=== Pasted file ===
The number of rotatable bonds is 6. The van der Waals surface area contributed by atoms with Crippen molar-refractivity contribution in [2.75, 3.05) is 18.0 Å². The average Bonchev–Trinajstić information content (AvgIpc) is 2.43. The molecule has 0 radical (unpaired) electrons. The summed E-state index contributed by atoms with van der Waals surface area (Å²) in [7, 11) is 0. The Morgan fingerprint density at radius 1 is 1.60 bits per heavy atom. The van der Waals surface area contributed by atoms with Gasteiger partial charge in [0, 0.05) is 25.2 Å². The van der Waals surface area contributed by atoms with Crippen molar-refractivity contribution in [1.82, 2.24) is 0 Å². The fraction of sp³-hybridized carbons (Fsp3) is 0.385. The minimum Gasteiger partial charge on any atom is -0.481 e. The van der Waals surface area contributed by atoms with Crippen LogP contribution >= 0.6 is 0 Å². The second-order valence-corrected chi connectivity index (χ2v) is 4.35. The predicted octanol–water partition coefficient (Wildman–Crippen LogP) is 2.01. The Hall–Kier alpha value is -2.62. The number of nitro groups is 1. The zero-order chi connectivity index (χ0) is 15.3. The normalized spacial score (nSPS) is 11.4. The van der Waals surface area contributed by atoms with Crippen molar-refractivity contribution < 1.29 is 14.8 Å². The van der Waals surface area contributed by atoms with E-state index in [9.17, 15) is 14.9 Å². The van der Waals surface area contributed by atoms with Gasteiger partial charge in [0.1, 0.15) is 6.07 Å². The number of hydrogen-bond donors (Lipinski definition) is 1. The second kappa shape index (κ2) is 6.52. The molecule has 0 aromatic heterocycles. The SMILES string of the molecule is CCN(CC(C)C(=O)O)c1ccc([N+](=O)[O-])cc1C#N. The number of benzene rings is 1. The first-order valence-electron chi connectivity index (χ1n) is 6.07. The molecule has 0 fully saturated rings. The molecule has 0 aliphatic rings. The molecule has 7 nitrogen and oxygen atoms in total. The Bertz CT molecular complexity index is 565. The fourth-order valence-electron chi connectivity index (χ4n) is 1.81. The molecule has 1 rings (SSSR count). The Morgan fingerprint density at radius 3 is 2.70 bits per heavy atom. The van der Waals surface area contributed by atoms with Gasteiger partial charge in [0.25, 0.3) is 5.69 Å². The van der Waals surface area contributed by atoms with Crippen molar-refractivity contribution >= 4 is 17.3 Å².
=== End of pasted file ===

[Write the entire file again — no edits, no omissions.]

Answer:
The number of rotatable bonds is 6. The van der Waals surface area contributed by atoms with Crippen molar-refractivity contribution in [2.75, 3.05) is 18.0 Å². The average Bonchev–Trinajstić information content (AvgIpc) is 2.43. The molecule has 0 radical (unpaired) electrons. The summed E-state index contributed by atoms with van der Waals surface area (Å²) in [7, 11) is 0. The Morgan fingerprint density at radius 1 is 1.60 bits per heavy atom. The van der Waals surface area contributed by atoms with Gasteiger partial charge in [0, 0.05) is 25.2 Å². The van der Waals surface area contributed by atoms with Crippen molar-refractivity contribution in [1.82, 2.24) is 0 Å². The fraction of sp³-hybridized carbons (Fsp3) is 0.385. The minimum Gasteiger partial charge on any atom is -0.481 e. The van der Waals surface area contributed by atoms with Crippen LogP contribution >= 0.6 is 0 Å². The second-order valence-corrected chi connectivity index (χ2v) is 4.35. The predicted octanol–water partition coefficient (Wildman–Crippen LogP) is 2.01. The Hall–Kier alpha value is -2.62. The number of nitro groups is 1. The zero-order chi connectivity index (χ0) is 15.3. The normalized spacial score (nSPS) is 11.4. The van der Waals surface area contributed by atoms with Crippen molar-refractivity contribution < 1.29 is 14.8 Å². The van der Waals surface area contributed by atoms with E-state index in [9.17, 15) is 14.9 Å². The van der Waals surface area contributed by atoms with Gasteiger partial charge in [0.1, 0.15) is 6.07 Å². The number of hydrogen-bond donors (Lipinski definition) is 1. The second kappa shape index (κ2) is 6.52. The molecule has 0 aromatic heterocycles. The SMILES string of the molecule is CCN(CC(C)C(=O)O)c1ccc([N+](=O)[O-])cc1C#N. The number of benzene rings is 1. The first-order valence-electron chi connectivity index (χ1n) is 6.07. The molecule has 0 fully saturated rings. The molecule has 0 aliphatic rings. The molecule has 7 nitrogen and oxygen atoms in total. The Bertz CT molecular complexity index is 565. The fourth-order valence-electron chi connectivity index (χ4n) is 1.81. The molecule has 1 rings (SSSR count). The Morgan fingerprint density at radius 3 is 2.70 bits per heavy atom. The van der Waals surface area contributed by atoms with Gasteiger partial charge in [0.25, 0.3) is 5.69 Å². The van der Waals surface area contributed by atoms with Crippen molar-refractivity contribution >= 4 is 17.3 Å².